Not all of it allegedly goes through the government’s books, however. There are concerns about the legality, transparency and commercial implications of this arrangement, not least given the ongoing disagreement with Baghdad, especially regarding the oil pumped from the so-called “disputed” (or “Article 140”) territories in the border areas between Iraq and the KRI. This creates contractual uncertainty and possible future legal vulnerabilities for international operators.
This illustrates a further, generational disjuncture, one which, too, is familiar to Africa.
Escaping the nostalgia and independence trap
The pattern of Iraqi Kurdistan’s politics is familiar: a liberation elite holding the reins of power largely living on nostalgia and without a post-liberation agenda, and a youth increasingly disconnected from politics. One anecdotal measure is in the ambition for emigration in search of a better life. This is not entirely about jobs, as there are about 50,000 mostly South and Southeast Asian contract labourers working in the KRI. “Younger people”, one hears time again, “don’t see equality of opportunity. They see corruption and patronage.”
Much of the current focus in government is apparently about the division of spoils based on the past. That past is synonymous with struggle, suffering and the fight for self-government and freedom. Now that this has to a great extent been achieved, Iraqi Kurds should turn their attention to what they want KRI to become, and how. To do this, the government requires a strategy and the allocation of resources and plans to achieve it.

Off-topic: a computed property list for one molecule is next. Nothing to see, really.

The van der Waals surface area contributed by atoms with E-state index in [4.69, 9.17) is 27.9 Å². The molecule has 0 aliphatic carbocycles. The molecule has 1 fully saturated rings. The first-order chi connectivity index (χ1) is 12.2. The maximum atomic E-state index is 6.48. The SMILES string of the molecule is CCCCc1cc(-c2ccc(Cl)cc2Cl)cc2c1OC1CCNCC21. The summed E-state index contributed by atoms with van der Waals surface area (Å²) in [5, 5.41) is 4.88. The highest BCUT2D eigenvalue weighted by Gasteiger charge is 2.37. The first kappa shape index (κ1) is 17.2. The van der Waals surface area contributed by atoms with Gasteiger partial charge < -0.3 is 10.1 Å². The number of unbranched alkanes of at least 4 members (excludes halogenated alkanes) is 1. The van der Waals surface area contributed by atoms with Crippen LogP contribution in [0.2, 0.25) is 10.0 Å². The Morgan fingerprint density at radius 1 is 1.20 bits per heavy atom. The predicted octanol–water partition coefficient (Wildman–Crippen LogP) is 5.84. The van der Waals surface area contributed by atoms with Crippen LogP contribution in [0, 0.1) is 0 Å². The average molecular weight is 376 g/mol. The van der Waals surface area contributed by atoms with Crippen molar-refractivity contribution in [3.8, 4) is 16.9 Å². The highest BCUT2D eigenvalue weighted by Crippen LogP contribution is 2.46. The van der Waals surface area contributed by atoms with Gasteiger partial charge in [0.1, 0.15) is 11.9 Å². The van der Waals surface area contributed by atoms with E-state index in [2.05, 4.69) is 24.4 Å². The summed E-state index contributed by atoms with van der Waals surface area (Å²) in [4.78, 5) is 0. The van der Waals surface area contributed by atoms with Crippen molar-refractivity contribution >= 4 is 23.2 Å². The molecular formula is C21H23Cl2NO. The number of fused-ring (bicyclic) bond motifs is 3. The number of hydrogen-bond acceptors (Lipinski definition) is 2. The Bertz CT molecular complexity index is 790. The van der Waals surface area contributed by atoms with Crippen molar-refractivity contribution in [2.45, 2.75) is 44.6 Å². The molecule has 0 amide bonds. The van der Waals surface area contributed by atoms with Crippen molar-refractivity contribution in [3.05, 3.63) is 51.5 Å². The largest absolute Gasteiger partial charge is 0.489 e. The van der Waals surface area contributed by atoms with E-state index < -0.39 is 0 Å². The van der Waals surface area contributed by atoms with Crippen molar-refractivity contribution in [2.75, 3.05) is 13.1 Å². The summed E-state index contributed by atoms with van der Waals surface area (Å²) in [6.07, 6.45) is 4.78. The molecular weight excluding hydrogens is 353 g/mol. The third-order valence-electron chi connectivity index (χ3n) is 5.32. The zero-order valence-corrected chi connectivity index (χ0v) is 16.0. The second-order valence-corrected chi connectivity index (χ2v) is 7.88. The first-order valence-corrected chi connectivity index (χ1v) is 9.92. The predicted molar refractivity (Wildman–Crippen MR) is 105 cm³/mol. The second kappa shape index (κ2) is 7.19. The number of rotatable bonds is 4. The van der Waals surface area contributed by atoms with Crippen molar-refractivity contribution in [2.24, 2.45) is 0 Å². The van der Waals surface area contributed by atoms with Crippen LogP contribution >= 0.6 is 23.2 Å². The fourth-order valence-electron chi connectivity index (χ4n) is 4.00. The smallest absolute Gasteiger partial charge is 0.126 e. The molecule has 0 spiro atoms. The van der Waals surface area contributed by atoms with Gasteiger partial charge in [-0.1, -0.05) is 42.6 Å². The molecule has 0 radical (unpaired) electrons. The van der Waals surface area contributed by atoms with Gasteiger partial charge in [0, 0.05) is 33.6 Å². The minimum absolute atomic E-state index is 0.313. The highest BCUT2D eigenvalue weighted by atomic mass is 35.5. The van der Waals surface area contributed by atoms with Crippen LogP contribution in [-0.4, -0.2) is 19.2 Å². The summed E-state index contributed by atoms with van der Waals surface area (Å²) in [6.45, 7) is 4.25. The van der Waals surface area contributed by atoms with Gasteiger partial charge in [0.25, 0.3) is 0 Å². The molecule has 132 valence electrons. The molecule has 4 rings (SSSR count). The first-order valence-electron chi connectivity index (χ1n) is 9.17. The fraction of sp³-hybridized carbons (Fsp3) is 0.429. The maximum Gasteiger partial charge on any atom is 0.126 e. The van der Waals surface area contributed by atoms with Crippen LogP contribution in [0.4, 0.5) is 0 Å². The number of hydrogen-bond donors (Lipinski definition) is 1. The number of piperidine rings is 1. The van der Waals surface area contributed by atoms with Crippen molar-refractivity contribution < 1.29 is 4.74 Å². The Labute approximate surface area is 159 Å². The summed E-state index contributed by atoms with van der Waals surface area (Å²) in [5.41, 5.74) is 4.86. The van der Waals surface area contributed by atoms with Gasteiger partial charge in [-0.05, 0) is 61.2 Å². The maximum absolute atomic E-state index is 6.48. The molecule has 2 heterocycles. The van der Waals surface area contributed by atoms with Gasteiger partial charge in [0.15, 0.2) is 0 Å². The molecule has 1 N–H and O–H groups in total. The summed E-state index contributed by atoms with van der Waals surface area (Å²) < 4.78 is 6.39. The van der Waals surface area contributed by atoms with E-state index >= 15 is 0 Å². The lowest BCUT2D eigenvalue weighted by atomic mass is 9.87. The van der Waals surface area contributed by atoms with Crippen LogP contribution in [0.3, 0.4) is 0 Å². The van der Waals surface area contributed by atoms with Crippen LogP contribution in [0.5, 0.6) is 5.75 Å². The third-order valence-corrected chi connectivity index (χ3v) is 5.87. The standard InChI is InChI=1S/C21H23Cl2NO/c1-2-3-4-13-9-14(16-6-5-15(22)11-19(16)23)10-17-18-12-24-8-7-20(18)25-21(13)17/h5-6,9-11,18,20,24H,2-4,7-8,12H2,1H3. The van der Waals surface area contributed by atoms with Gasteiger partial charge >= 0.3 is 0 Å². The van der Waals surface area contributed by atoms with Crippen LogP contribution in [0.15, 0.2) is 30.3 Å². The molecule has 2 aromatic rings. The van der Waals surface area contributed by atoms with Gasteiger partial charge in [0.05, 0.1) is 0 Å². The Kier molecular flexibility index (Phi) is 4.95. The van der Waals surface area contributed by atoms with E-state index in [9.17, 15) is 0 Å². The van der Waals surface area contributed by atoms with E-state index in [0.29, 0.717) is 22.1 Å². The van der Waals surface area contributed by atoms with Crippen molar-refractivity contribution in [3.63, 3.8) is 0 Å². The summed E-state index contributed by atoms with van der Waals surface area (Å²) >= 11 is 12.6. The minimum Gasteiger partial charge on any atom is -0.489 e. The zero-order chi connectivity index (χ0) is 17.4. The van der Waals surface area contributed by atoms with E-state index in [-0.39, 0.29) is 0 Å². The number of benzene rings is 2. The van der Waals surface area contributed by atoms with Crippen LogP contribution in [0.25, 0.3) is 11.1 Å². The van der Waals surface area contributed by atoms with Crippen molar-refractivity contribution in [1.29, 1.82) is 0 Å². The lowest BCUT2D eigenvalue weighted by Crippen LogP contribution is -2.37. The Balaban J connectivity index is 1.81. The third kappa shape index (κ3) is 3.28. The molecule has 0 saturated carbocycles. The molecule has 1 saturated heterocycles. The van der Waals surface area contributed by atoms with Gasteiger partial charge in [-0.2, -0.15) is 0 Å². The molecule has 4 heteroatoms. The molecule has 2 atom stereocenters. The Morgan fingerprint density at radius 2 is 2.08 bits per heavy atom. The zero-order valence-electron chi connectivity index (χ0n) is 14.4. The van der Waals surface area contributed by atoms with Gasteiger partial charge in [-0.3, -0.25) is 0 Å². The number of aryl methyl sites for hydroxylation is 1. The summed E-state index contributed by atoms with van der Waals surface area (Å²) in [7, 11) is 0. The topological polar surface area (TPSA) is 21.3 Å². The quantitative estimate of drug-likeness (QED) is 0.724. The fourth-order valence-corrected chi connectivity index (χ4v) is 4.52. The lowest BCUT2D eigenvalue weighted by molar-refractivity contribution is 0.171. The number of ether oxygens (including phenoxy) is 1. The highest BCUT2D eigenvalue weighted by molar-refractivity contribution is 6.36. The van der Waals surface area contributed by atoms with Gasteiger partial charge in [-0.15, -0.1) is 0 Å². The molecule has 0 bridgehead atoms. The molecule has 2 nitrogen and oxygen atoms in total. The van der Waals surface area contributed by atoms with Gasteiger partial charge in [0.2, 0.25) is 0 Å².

Moreover, escaping the nostalgia trap requires changing the mindset of the parties, from the mullahs and sheikhs who gained disproportionate political leverage through having men under their authority to supply into the martial struggles which have defined the Kurds for generations. In developing a new path, there is also a need for the government to view criticism as constructive and not simply as a threat to existing power. Of course, balance has to be maintained: the Peshmerga remain essential to Kurdish security in such a tricky neighbourhood; yet that security is increasingly to be judged on economic rather than in purely military terms.
As a country without formal recognition, absent a central bank and its own currency, Erbil has few police levers to pull. It is already heavily indebted, its stock growing from zero to an estimated $35-billion since 2014. It is severely affected by climate change, the underground water table, on which the growing urban areas are dependent, falling fast. Ironic for a country that exports oil in such volumes, the KRI suffers routine power blackouts. The relations with its key neighbours are fraught, where Kurds are seldom viewed as equal partners, and certainly not sovereign agents, where bilateral matters are usually subordinate to a wider strategy on the part of their neighbours, which includes the Kurdish minority in their own countries and their own economic interests.